HOA Information Center
The finances are very important to the health of the overall HOA and the community. An Association's financial health consists of annual budgeting using two different kinds of assessments, The first is the operational budget, These expenditures are common expenses expected to operate and maintain the Association on an annual basis. Examples of typical Common Expenses include Association property landscaping (mowing, feeding, trimming, tree trimming etc.), insurance, utilities, management fees, attorney and accounting fees, and a list of other expenses expected in a typical year. These Common Expenses will be itemized in the budget according to our COA (Chart of accounts), which outlines the budget into various categories.
The second type of assessment that are levied by the budget is referred to as reserve funding or reserve assessments. These are larger expenses which do not come due every year, but which must be funded in part on an annual basis in anticipation of when the time comes for replacing each reserve component which, depending on the reserve component, can have anywhere from a 2 to a 50 year asset life. Examples of reserve components which need replacement in the coming years are private roadways, docks, swimming pool deck and surface, clubhouse painting and clubhouse roof, etc. The Board of Directors adjusts the reserve needs related to reserve components on an annual basis by considering the projected remaining asset life and anticipated cost of replacement. If an unusual situation occurs, such as having excess funding in the reserve account, then the board may vote to reduce reserve assessments the next fiscal year as annual adjustments are permitted. These reserve expenses are identified in the Association’s Reserve Study which is performed regularly, and which identifies the amount of prorated reserve funding required each year. These reserve assessments are paid alongside of the regular operating assessments, but are deposited into a separate reserve account for future funding needs. Florida law requires that the Board of Directors must fully fund 100% of the Association’s reserve requirements each year unless there is a vote by the board of directors to reduce or waive the upcoming year’s reserve assessment amounts. In this unusual event, the membership during a special meeting, will conduct a vote to accept or reject the reduced funding risk with a quorum majority. If passed, then the law permits this type of short-fall funding because the membership voted to accept the risk of not fully funding in the coming year. As noted in Section 720.306 Florida Statutes, underfunding now will likely result in a special assessment(s) in the future.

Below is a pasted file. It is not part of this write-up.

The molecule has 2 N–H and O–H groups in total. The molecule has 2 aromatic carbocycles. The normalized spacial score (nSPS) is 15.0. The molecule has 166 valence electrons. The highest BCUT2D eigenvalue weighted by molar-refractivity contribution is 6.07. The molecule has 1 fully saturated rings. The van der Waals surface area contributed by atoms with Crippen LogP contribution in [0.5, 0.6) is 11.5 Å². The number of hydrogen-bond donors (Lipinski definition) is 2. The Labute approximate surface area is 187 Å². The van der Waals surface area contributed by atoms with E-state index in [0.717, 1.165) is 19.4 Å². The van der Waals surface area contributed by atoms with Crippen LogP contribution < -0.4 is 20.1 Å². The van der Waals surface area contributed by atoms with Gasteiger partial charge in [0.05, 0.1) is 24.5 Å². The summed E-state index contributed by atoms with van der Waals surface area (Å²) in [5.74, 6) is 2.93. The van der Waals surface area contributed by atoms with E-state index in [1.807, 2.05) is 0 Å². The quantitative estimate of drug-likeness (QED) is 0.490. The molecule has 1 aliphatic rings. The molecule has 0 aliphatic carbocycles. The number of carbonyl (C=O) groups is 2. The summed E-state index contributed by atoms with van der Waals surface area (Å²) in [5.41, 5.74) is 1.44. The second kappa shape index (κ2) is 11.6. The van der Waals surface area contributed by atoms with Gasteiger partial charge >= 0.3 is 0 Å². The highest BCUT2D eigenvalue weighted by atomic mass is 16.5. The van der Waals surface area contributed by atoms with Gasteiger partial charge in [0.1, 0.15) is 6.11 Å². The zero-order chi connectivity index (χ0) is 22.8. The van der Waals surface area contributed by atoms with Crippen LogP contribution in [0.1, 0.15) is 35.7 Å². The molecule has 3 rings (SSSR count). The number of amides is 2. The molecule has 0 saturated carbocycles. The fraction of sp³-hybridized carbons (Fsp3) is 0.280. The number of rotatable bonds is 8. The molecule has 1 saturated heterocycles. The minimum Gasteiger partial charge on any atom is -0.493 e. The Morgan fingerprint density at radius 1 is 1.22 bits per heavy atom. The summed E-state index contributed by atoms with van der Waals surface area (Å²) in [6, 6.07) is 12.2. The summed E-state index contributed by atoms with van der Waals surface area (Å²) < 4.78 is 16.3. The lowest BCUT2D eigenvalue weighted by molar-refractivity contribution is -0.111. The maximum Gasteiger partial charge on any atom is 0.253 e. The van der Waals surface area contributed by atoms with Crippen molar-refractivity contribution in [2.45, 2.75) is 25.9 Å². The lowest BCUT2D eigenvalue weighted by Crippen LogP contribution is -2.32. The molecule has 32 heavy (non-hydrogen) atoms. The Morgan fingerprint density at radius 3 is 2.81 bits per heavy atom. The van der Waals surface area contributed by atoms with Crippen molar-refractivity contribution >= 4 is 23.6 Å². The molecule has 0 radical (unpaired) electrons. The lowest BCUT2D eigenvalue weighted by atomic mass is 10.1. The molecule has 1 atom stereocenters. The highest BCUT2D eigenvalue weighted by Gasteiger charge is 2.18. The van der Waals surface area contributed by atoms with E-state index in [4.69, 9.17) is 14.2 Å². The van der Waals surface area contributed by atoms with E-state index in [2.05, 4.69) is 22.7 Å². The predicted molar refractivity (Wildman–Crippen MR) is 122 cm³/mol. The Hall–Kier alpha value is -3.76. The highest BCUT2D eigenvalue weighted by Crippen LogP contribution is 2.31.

Once the budget is finalized by the Board, then the upcoming years’ assessments are adopted or levied, resulting in your Annual Assessments which is composed of both an operational expenses and reserve expenses. Payments are either annual or quarterly, and are easily set up in the HOA management companies web site. This is the fastest, and most efficient method for payment.
From the by-laws:
6.1 Budget. The Board of Directors shall from time to time and at least annually, prepare a budget for the Association, determine the amount of Assessments payable by the Members to meet the Common Expenses of the Association, and allocate and assess such expenses among the Members in accordance with the provisions of the Declaration. In addition to annual operating expenses, the budget shall include reserve accounts for capital expenditures and deferred maintenance. The purposes of such accounts shall include, but not be limited to, periodic maintenance, repair, improvements to and replacement of the Common Property and all other property which the Association is obligated to maintain. The budget shall be adopted upon a majority vote of the Directors present at a meeting of the Board at which a quorum is attained. Each Member will be provided with a copy of the budget or notice that the budget is available upon request at no charge.
Records management is also very important to a well run HOA. This includes the requirements from Florida Statute 720 which identifies the types of records that are required along with how long they are stored, vendor contracts, bylaws, covenants, and other documents that provide continuity within the community. There is a specific process to request these records, which is part of Florida Statute 720. There are also standardized forms for processes that are available online.
Behavior standards for the Board and Homeowners outlines the responsibilities from each party to engage in constructive dialogs, activities, and objectives for the entire community.
The Communications plan outlines the goals, methods, and objectives for communications within the community. Some of these are legally driven, and some are best HOA practices to provide a path for neighbors to raise issues, concerns, or news items for all of the neighborhoods in our community.